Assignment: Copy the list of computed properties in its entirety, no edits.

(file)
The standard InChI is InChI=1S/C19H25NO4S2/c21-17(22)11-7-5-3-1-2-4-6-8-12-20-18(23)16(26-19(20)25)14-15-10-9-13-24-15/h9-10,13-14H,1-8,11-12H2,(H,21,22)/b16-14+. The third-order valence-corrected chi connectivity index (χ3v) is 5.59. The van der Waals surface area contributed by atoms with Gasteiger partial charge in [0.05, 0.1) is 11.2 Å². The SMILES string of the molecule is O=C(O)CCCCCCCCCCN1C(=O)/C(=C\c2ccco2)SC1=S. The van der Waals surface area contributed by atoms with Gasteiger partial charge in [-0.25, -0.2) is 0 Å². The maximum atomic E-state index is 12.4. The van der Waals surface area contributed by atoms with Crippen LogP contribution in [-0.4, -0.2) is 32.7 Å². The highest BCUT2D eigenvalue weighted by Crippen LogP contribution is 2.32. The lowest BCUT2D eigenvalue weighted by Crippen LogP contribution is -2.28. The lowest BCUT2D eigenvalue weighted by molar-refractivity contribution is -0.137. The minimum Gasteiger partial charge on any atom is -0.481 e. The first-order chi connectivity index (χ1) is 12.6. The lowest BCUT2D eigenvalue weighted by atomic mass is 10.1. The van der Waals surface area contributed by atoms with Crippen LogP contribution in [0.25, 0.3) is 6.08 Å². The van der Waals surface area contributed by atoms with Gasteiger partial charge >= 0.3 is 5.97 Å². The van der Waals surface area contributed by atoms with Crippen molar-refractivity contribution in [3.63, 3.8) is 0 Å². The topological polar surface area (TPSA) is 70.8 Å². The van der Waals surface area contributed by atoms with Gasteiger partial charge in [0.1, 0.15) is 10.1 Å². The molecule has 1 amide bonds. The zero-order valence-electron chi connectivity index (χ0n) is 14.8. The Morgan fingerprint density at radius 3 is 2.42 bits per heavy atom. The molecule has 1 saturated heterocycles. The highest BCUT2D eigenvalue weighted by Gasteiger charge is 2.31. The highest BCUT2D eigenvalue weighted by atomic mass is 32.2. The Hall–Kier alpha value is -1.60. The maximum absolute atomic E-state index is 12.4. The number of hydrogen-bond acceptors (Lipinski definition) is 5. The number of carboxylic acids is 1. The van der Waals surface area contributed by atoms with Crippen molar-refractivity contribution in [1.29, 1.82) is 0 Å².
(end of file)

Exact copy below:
The standard InChI is InChI=1S/C19H25NO4S2/c21-17(22)11-7-5-3-1-2-4-6-8-12-20-18(23)16(26-19(20)25)14-15-10-9-13-24-15/h9-10,13-14H,1-8,11-12H2,(H,21,22)/b16-14+. The third-order valence-corrected chi connectivity index (χ3v) is 5.59. The van der Waals surface area contributed by atoms with Gasteiger partial charge in [0.05, 0.1) is 11.2 Å². The SMILES string of the molecule is O=C(O)CCCCCCCCCCN1C(=O)/C(=C\c2ccco2)SC1=S. The van der Waals surface area contributed by atoms with Gasteiger partial charge in [-0.25, -0.2) is 0 Å². The maximum atomic E-state index is 12.4. The van der Waals surface area contributed by atoms with Crippen LogP contribution in [-0.4, -0.2) is 32.7 Å². The highest BCUT2D eigenvalue weighted by Crippen LogP contribution is 2.32. The lowest BCUT2D eigenvalue weighted by Crippen LogP contribution is -2.28. The lowest BCUT2D eigenvalue weighted by molar-refractivity contribution is -0.137. The minimum Gasteiger partial charge on any atom is -0.481 e. The first-order chi connectivity index (χ1) is 12.6. The lowest BCUT2D eigenvalue weighted by atomic mass is 10.1. The van der Waals surface area contributed by atoms with Crippen LogP contribution in [0.25, 0.3) is 6.08 Å². The van der Waals surface area contributed by atoms with Gasteiger partial charge >= 0.3 is 5.97 Å². The van der Waals surface area contributed by atoms with Crippen molar-refractivity contribution in [3.63, 3.8) is 0 Å². The topological polar surface area (TPSA) is 70.8 Å². The van der Waals surface area contributed by atoms with Gasteiger partial charge in [0.1, 0.15) is 10.1 Å². The molecule has 1 amide bonds. The zero-order valence-electron chi connectivity index (χ0n) is 14.8. The Morgan fingerprint density at radius 3 is 2.42 bits per heavy atom. The molecule has 1 saturated heterocycles. The highest BCUT2D eigenvalue weighted by Gasteiger charge is 2.31. The highest BCUT2D eigenvalue weighted by atomic mass is 32.2. The Hall–Kier alpha value is -1.60. The maximum absolute atomic E-state index is 12.4. The number of hydrogen-bond acceptors (Lipinski definition) is 5. The number of carboxylic acids is 1. The van der Waals surface area contributed by atoms with Crippen molar-refractivity contribution in [1.29, 1.82) is 0 Å².